Okay. We actually have lots of time for questions. Okay. Thanks. So, are, there interesting, patterns to the Hard examples, or other more diverse, yeah. So. We. Didn't include this in the paper because. It's a very hard problem but when. You look at the hard subsets, it's not that they don't contain, artifacts, it's, that they contain very different types of skews from. The easy subset so. For example maybe you'd, have a lot of examples, in the hard subset where like knots, the. Word knot and Nate and negation is associated with a different class like neutrals, or entailments, and so. It's. A it's kind of an open question about. Sort. Of how we, utilize hard. Quote/unquote, hard training data in the best way is there a way to remove, these artifacts. Yeah. It's hard to tell. I've. Lost, teenagers. So. What. I was thinking specifically. With the example, of negation. That seems one that's sort of like maybe. Would, be like kind of natural, to contradiction, you know and maybe the, reason people are like. Making those sentences like that is because that's such a natural way to like produce, contradiction. So in that way it seems kind of like that, is like could be like a natural bias, that you wouldn't want to like remove, right, yeah, I was wondering like some of them like cat obviously like that it's like a problem from the initial like data said it seems like that right some of them seem less like yeah. Yeah, hundred percent and I mean like none of these examples. Are invalid, forms of entailment. Like they're all valid I think, the key is when, we're evaluating our models we, got to make sure if we are saying that we're making a lot of progress on nli like, what are we actually making progress on are we making progress on these easy lexical, heuristics, or are we actually making progress on like general entailment right so, it's really a question of how, we build our datasets so we're evaluating our. Progress on, these tasks, and the best way possible. So. You, define your easy examples. As the one that your basic model was able to classify correctly, but. Do you make a difference between the ones that the MAL the, physical examples, are actually easy versus, the ones that the model picked up by chance, we. Don't make that distinction. I think, there's there's. Actually some work that my. Co-author. So I was about, to work on with, like bet cream better partitions. Of easy and hard. Subsets. By. Using maybe like an adversarial, model that is, sort of online. Trying. To classify. Both. Easy and hard examples. While another model is trying to actually perform, entailment and sort, of, predictions.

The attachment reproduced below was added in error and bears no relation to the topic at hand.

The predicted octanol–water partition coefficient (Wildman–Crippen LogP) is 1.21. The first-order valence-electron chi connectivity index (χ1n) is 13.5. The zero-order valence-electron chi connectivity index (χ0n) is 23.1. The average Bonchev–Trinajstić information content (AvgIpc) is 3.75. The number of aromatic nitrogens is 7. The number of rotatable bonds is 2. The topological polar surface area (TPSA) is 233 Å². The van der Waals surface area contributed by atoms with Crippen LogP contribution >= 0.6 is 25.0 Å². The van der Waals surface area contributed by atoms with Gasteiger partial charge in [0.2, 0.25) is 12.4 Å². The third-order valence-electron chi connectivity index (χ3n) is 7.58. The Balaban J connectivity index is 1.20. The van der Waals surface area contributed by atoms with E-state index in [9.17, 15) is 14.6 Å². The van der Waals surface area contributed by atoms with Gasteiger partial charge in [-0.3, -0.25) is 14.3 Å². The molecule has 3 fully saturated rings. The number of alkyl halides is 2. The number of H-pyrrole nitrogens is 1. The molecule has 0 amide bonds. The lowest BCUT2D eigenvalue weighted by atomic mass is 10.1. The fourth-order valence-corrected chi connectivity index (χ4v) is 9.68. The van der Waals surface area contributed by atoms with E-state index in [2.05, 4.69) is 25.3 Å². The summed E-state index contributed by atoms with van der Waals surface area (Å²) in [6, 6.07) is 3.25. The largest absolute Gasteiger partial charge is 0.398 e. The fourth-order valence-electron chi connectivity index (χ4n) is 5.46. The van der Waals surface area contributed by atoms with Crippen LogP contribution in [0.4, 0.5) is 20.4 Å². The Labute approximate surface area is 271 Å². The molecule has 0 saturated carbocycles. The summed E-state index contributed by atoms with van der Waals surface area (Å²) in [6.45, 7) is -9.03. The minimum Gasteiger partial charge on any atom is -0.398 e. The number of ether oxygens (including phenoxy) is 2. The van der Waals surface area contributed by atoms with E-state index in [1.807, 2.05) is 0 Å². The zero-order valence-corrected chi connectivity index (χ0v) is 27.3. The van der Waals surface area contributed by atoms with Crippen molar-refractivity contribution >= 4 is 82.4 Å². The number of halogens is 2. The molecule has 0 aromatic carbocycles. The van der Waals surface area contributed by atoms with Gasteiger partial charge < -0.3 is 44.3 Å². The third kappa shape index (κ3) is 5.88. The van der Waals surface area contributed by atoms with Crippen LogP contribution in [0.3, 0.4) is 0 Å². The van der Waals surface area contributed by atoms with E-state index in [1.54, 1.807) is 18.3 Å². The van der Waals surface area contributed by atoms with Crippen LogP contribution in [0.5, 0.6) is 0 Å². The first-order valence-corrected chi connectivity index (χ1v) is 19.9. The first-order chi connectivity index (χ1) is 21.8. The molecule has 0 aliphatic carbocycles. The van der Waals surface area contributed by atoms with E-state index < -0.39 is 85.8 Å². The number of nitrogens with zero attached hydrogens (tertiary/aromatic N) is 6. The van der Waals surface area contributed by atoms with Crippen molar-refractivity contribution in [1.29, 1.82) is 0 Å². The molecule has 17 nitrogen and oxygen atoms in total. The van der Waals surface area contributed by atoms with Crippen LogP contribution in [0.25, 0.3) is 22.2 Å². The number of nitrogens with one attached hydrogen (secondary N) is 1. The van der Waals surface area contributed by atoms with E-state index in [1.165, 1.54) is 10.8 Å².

I. Think. This is really, just a good first step into trying to build a better easy, hard subset but, there's definitely a lot more work, to be done to create. Those partitions more, accurately. So. You said, this paper was part of kind of a series. Of papers I'm, just kind of curious. Do. You know like is there other research going on into. Artifacts, and annotations, potentially for different problems but similar. Data sources yeah. Um I personally. Haven't seen, much work in this area I think that there's. Generally. Been a lot of work on how. There's. Actually there was actually a lot of parallel, work that, had been done with, other groups on the nli data set showing that not only are there biases. With. These, sort of heuristics. That people use there's. Also biases, in the context, of like, people. Are introducing. Stereotypes, into the data. You. Know and I. Think those are separate problems. I'd, say, that this is definitely nascent, work and. There, needs to be more work done on this area - okay, thanks yeah. One. Else question. More. Of a statement, than a question, one, strategy we've had so we rely, on, Mechanical. Turk for a lot of language data, one. Strategy we've had is to actually. Get. Users to filter themselves, out so, you get them you ask them questions that can become wrong or. Say. Like their. Answers. Have to be XYZ length. To your negation. Example for instance. This. There might be for, the research and strategies into that I suppose, any. Any thoughts on that yeah, I think that's I. I. Feel, like nowadays, there's, a lot of friction and like trying to create. The sort of real-time interaction, between, annotators. And like when. They're creating is really huge datasets and. A lot of times you're not able to identify these problems until after the fact right and then, it's hard it's too costly to go back and like recreate the data set so, I think like some. Sort of real-time way. To review. Things, and batches or examples and batches or something, like you propose would be really influential.